Untangling DNA

About a year or so ago and all in the interests of genealogy, I had a Y-DNA (follows the male line) test done. At the time there were only a couple of matches to mine and they were already known to me through more conventional records.

After a few months, as more people had tests done, the number of links grew a bit; again most of them were from people I knew and  shared the same or very similar surname (CURD, CURDS, CURDE etc) however, there were a couple (and now even more) who had other surnames! Perhaps even more surprisingly these were very close DNA matches differing in only 1 or 2 markers which makes it almost certain we share common ancestors. The fact that all these connected persons live in the USA made the match even more interesting. The surname with the most and best matches is ROSE which is obviously not one derived from CURD or one which could be easily mistaken for it.

I had previously contacted one or two of the ROSE relatives, but none could shed light on a possible connection – I assumed one of my ancestors must have “strayed” and, as there are many CURDs in the USA, I assumed the straying took place over there and left it at that; interesting diversion but one that seemed almost impossible to fully explain.

Today, I received an email from a W. ROSE in the USA:

Brian,  I understand that you are working on the Curd family
genealogy so you are probably aware of the fact that DNA of
a group of descendants of Robert ROSE & Dorothy match with
your Curd family descendants.  This Robert came to New England
in the 1630s and probably came from England, possibly Kent.
I’m forwarding the attached Article of the early Long Island, NY
settlers as Robert was the ROSE who was one of the first nine
settlers of Easthampton on Long Island in the 1640s having come
down from Lynn, MA.  This article states that six of the nine early
settlers came from Kent but we’re NOT certain at this time which
of these six are known to be from Kent.  It is possible that one is
our Robert ROSE whose wife was named Dorothy.
Based on there being Curd descendants who match our ROSEs,
there seems to be a connection between the two families and it
possibly began in the Kent area of England prior to the 1630 time
period.  We know that there were ROSEs living in that area so it
is possible that is where Robert came from and where the two
families connected. 
Thanks for your attention to this article and the possible connection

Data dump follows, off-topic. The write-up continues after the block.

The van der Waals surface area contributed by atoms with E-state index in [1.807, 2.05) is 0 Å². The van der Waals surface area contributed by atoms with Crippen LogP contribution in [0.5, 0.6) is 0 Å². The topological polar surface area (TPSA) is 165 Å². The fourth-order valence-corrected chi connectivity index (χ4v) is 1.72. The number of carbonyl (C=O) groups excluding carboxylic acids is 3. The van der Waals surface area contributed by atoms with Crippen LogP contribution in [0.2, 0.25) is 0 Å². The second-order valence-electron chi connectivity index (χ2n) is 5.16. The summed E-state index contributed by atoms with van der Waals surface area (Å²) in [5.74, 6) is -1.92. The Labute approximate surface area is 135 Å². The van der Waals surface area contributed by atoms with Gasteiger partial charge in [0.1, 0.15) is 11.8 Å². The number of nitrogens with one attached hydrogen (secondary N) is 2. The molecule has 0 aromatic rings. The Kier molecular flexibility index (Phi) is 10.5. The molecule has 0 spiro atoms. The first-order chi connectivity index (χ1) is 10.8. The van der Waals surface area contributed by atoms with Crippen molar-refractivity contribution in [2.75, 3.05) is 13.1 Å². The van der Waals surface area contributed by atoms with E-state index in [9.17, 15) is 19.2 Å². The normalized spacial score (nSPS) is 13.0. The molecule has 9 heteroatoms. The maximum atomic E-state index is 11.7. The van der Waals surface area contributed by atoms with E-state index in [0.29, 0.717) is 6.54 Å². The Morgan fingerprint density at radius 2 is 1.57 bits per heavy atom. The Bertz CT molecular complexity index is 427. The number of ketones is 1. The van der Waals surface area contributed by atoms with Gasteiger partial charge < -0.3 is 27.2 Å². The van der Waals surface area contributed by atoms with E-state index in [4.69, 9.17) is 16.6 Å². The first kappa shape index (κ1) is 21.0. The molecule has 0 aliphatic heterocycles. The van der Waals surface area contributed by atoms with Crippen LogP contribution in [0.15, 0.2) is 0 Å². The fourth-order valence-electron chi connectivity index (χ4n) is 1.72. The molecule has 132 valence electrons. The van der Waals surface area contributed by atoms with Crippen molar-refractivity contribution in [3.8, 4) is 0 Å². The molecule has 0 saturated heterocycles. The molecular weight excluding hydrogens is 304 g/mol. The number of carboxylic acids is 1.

with our ROSE group.

Assuming this info is correct, it means that the “straying” appears to have taken place back here in Kent before 1630 and that my Hertfordshire CURD branch must be connected with KENT branch and also that the common CURD ancestor and therefore MY family were not from Hertfordshire after all!
Having been stuck in 1750 with one John CURD in Hertfordshire, this has rekindled my interest in the family’s history although finding records dating back so far won’t be easy!

CURD Family get together 2

We now have a date for the family get together:

Sarratt Local History Society are planning an Open Day and Curd Family get together in the village of Sarratt on Saturday July 19th.

There will be a display devoted to the story of the family of John Curd who married Susannah Pymley in the village church 8th August 1767.

Anyone with an interest in, or connections with, the Curd family is invited to contact John Hopkins for further details at john @ curdfamily.com (there are a couple of obvious spaces in that address, so don’t just copy and paste it).

I’ll certainly be going and am looking forward to meeting a few of my “email family”..

Free Family Tree Software

This time of year always seems to encourage a sudden burst in genealogy activity – I have made three solid new contacts for my tree in the last couple of weeks and am looking forward to making a few steps further back on the CURD line and a completely new start on the GRANT tree on Sue’s side.

For anybody just starting out, the standard advice about talking to living relatives still applies but you may also find it useful to start building your tree using your PC. Interesting to see that the highly regarded “Family Tree Legends 5” software is now available as a free download here. FTL has a feature lacking from many other solutions – it also allows proper storage of DNA info for individuals whereas most of the other packages insist on using the notes field.

FTL will of course allow import from and export to the standard GEDCOM files but interestingly it also imports directly from Family Tree Maker data.